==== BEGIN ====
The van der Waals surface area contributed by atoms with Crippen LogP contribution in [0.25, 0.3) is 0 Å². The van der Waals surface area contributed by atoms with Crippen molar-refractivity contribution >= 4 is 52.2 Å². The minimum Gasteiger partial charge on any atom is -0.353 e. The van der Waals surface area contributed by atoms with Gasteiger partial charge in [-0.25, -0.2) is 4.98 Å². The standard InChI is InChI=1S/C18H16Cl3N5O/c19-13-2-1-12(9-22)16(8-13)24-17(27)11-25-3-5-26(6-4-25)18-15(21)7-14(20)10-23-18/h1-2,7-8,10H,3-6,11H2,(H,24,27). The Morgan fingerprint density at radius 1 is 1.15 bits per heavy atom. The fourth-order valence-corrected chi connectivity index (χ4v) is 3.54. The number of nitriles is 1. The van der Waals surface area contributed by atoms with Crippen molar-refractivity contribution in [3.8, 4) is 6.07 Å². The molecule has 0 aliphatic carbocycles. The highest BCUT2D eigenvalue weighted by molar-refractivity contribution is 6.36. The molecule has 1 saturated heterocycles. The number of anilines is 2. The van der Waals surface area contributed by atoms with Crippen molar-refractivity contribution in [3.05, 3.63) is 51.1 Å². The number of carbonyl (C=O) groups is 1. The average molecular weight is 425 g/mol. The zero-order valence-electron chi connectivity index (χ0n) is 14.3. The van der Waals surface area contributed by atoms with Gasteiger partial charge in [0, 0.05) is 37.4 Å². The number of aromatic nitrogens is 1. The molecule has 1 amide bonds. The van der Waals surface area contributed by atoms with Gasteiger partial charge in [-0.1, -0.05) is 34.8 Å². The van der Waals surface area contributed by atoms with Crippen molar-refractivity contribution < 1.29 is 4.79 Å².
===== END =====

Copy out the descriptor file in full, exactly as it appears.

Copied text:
The van der Waals surface area contributed by atoms with Crippen LogP contribution in [0.25, 0.3) is 0 Å². The van der Waals surface area contributed by atoms with Crippen molar-refractivity contribution >= 4 is 52.2 Å². The minimum Gasteiger partial charge on any atom is -0.353 e. The van der Waals surface area contributed by atoms with Gasteiger partial charge in [-0.25, -0.2) is 4.98 Å². The standard InChI is InChI=1S/C18H16Cl3N5O/c19-13-2-1-12(9-22)16(8-13)24-17(27)11-25-3-5-26(6-4-25)18-15(21)7-14(20)10-23-18/h1-2,7-8,10H,3-6,11H2,(H,24,27). The Morgan fingerprint density at radius 1 is 1.15 bits per heavy atom. The fourth-order valence-corrected chi connectivity index (χ4v) is 3.54. The number of nitriles is 1. The van der Waals surface area contributed by atoms with Crippen molar-refractivity contribution in [3.8, 4) is 6.07 Å². The molecule has 0 aliphatic carbocycles. The highest BCUT2D eigenvalue weighted by molar-refractivity contribution is 6.36. The molecule has 1 saturated heterocycles. The number of anilines is 2. The van der Waals surface area contributed by atoms with Crippen molar-refractivity contribution in [3.05, 3.63) is 51.1 Å². The number of carbonyl (C=O) groups is 1. The average molecular weight is 425 g/mol. The zero-order valence-electron chi connectivity index (χ0n) is 14.3. The van der Waals surface area contributed by atoms with Gasteiger partial charge in [0, 0.05) is 37.4 Å². The number of aromatic nitrogens is 1. The molecule has 1 amide bonds. The van der Waals surface area contributed by atoms with Gasteiger partial charge in [-0.1, -0.05) is 34.8 Å². The van der Waals surface area contributed by atoms with Crippen molar-refractivity contribution < 1.29 is 4.79 Å².